How We Love | How We Love and How We Do Intimacy Did Not Start in Our Marriage

Introduction into How We Love

I am passionate about happy, healthy marriages, as well as healthy, in-tact families. But unfortunately, most couples wait on average six years before they reach out for help and 37% of couples who do divorce, never seek counseling.


Marriage is a lot harder than any of us expected. Every marriage has their nagging issues that call for our attention. As these recurring issues may fray their bond, many couples conclude that they may have married the wrong person. Or perhaps their feelings for their spouse are gone. Most relationships have a core pattern which is actually a negative feedback loop that pushes us apart. It is a predictable way spouses react to each other that leaves each of them frustrated and dissatisfied. It feels stuck. It does not feel good. It may be a recurring fight, a discussion you repeat over and over again that never gets resolved or it could be the ways in which you avoid dealing with problems.

 

See if any of these sound familiar:

  • I try to make you happy but you are never satisfied. It’s never enough. I’m not enough.
  • I feel like I’m walking on eggshells around you.
  • I’ve told you over and over again what I need and you don’t do it.
  • Why can’t you be more spontaneous and passionate?
  • Why can’t you stop and listen to me when I try to talk to you?
  • I thought we were good. You are the one who always has a complaint.
  • You say you are sorry but nothing ever changes.

  Do you ever wonder why the issues you seem to have with your spouse, you do not have with your friends? It’s not because your spouse is the problem. It’s because we look to our spouses to meet many of the needs our parents were originally supposed to meet.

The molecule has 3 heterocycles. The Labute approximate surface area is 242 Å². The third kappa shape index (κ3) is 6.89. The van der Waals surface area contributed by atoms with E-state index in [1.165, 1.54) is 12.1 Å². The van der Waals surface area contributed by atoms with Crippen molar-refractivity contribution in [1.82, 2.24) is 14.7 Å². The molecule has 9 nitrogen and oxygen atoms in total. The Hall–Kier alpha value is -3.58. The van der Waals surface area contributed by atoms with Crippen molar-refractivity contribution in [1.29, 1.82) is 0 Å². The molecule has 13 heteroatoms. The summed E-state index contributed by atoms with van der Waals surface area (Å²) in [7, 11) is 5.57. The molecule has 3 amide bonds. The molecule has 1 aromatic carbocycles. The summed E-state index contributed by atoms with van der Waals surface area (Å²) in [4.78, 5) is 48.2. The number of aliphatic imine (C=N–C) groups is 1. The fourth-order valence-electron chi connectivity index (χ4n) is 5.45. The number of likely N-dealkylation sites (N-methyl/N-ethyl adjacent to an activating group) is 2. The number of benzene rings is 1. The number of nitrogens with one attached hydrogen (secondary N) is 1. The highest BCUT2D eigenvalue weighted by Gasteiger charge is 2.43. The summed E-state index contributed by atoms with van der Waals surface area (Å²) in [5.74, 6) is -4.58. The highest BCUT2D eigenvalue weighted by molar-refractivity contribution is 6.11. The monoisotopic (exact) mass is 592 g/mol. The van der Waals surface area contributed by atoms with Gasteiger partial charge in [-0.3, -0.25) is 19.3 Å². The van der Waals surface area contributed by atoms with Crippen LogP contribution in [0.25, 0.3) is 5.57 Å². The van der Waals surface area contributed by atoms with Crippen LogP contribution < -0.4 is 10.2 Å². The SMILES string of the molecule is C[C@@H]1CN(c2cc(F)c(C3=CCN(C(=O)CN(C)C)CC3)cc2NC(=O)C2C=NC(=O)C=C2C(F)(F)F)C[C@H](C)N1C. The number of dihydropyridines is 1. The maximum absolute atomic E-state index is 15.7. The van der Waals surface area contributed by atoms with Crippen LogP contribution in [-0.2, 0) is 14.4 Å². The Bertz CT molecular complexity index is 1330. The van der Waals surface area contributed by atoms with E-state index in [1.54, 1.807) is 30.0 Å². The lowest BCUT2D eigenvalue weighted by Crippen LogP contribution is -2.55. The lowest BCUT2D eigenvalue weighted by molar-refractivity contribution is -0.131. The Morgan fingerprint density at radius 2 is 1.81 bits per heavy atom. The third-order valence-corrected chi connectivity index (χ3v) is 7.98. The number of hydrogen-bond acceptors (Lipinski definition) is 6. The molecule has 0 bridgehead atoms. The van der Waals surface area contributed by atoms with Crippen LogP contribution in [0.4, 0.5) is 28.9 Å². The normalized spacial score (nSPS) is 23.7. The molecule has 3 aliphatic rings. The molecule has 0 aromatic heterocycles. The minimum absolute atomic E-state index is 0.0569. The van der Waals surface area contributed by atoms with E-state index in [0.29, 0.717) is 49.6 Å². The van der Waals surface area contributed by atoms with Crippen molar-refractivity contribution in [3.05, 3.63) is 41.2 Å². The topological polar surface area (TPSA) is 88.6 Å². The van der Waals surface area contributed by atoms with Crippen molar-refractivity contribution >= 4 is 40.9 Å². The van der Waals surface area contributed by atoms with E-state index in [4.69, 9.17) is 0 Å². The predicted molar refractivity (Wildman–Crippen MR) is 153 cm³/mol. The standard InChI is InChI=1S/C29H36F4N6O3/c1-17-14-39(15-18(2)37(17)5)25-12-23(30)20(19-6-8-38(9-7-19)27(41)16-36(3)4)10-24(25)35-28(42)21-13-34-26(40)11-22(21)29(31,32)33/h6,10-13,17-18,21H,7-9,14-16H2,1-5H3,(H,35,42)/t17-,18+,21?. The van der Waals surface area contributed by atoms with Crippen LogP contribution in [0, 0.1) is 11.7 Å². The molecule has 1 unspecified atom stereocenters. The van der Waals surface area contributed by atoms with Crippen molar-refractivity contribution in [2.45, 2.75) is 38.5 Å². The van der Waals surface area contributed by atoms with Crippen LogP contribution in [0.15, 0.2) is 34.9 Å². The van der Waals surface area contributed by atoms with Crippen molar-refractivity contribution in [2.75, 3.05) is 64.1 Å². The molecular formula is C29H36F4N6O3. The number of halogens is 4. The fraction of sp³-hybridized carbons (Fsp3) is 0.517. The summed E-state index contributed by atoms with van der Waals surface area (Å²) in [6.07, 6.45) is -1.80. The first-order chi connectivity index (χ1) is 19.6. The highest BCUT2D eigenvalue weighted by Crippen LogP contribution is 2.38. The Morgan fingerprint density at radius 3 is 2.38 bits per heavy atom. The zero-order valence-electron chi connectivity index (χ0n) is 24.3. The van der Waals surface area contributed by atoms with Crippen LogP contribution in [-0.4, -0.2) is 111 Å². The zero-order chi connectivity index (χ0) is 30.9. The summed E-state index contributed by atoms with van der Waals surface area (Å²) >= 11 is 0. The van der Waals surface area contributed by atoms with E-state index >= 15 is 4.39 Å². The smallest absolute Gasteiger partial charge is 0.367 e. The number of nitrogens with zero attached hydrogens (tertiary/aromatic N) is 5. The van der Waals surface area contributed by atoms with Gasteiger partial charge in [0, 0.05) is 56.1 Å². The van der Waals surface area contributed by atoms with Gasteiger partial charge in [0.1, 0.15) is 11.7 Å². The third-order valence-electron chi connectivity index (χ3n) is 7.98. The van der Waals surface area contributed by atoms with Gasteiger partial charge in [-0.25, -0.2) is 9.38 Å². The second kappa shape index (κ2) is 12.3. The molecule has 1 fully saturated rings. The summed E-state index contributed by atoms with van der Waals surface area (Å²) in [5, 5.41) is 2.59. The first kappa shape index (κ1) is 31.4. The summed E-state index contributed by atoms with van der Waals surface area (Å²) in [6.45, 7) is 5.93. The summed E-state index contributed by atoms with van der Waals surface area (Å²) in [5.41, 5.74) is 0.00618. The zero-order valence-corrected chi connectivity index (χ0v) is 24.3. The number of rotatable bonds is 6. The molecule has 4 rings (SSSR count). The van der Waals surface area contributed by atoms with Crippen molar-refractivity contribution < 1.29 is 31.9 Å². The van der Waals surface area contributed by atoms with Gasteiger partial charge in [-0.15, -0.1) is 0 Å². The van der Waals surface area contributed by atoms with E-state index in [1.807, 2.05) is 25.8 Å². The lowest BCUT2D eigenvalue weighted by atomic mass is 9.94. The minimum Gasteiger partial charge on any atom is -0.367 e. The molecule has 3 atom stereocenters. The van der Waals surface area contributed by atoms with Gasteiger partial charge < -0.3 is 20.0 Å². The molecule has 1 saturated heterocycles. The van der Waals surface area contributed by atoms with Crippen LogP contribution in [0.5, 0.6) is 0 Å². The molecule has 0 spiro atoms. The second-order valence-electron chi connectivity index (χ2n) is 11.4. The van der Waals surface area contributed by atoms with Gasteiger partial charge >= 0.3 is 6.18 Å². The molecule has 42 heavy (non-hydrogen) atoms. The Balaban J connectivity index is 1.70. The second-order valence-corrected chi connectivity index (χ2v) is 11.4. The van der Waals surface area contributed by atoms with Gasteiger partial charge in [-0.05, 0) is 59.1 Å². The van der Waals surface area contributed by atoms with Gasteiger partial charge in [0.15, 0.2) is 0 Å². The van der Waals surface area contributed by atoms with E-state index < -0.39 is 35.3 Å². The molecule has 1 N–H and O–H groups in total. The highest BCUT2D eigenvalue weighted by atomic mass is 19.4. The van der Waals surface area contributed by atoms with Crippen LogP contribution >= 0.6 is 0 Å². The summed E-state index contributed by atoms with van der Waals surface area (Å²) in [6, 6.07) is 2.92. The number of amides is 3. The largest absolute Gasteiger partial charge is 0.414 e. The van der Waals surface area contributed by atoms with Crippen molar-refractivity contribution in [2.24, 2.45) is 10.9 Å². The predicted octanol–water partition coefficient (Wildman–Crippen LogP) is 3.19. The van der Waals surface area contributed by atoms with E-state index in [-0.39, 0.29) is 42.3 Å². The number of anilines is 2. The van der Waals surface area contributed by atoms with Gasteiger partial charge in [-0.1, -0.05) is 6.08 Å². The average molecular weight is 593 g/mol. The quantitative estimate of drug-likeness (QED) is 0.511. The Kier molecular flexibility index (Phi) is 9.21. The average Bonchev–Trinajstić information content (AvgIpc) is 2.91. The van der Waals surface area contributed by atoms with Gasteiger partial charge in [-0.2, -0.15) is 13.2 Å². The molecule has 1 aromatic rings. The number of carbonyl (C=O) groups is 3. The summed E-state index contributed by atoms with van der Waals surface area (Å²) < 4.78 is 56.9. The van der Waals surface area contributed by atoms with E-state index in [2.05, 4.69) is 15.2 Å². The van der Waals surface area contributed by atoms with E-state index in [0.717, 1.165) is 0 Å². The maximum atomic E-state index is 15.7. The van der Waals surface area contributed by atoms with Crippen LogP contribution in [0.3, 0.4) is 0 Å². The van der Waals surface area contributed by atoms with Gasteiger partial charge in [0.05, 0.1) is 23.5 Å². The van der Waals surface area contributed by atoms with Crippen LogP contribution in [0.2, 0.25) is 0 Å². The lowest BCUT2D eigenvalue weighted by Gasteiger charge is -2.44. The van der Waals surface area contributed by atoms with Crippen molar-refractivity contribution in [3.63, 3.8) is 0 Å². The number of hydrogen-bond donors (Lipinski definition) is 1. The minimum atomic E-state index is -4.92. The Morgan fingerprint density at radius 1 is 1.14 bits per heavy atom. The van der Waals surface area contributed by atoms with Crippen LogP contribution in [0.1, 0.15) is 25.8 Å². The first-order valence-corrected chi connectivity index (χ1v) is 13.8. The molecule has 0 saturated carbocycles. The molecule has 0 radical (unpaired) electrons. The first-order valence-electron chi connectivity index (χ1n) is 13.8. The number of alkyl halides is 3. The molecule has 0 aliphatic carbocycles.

How we love and how we do intimacy did not start in our marriage. Our lessons began in infancy and lasted all the years we lived with our parents. Our experiences growing up leave a lasting imprint on our souls that determine our beliefs and expectations about how to give and receive love.

 

Think of this imprint as a song. You hear one song and your spouse hears another. You try to dance but you step over each other's toes. Some people had early love lessons that were ideal, so their love style is healthy and positive. The research varies but more than likely, around 25% of people were this fortunate. So 75% of us had some hurtful experiences resulting in a harmful imprint or an impaired love style. The good news is we can look at observable behavioral patterns and see that some are helpful and some are hurtful when it comes to forming healthy, loving relationships.

Part 2 of How We Love

 

If you are wanting to explore this more, please reach out to me, Malia, at createdforconnectioncounseling@gmail.com or call our intake coordinator to schedule an appointment today 720-370-3010 x100.